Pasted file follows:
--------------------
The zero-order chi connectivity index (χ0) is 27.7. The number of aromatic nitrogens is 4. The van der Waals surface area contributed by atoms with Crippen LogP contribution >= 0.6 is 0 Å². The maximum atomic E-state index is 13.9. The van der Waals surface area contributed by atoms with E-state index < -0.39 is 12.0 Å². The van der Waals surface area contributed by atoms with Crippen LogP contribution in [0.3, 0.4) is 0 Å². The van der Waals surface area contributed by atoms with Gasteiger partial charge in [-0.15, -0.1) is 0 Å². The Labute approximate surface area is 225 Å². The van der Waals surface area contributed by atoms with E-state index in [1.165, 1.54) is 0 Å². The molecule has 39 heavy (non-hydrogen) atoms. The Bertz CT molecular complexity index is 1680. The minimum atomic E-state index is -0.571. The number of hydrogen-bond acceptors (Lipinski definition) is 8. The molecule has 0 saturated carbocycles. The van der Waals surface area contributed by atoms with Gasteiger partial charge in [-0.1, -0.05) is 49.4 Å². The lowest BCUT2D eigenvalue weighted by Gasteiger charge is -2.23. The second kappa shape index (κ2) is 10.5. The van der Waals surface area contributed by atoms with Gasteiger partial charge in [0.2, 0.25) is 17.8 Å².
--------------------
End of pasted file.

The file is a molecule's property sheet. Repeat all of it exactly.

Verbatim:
The zero-order chi connectivity index (χ0) is 27.7. The number of aromatic nitrogens is 4. The van der Waals surface area contributed by atoms with Crippen LogP contribution >= 0.6 is 0 Å². The maximum atomic E-state index is 13.9. The van der Waals surface area contributed by atoms with E-state index < -0.39 is 12.0 Å². The van der Waals surface area contributed by atoms with Crippen LogP contribution in [0.3, 0.4) is 0 Å². The van der Waals surface area contributed by atoms with Gasteiger partial charge in [-0.15, -0.1) is 0 Å². The Labute approximate surface area is 225 Å². The van der Waals surface area contributed by atoms with E-state index in [1.165, 1.54) is 0 Å². The molecule has 39 heavy (non-hydrogen) atoms. The Bertz CT molecular complexity index is 1680. The minimum atomic E-state index is -0.571. The number of hydrogen-bond acceptors (Lipinski definition) is 8. The molecule has 0 saturated carbocycles. The van der Waals surface area contributed by atoms with Gasteiger partial charge in [-0.1, -0.05) is 49.4 Å². The lowest BCUT2D eigenvalue weighted by Gasteiger charge is -2.23. The second kappa shape index (κ2) is 10.5. The van der Waals surface area contributed by atoms with Gasteiger partial charge in [0.2, 0.25) is 17.8 Å².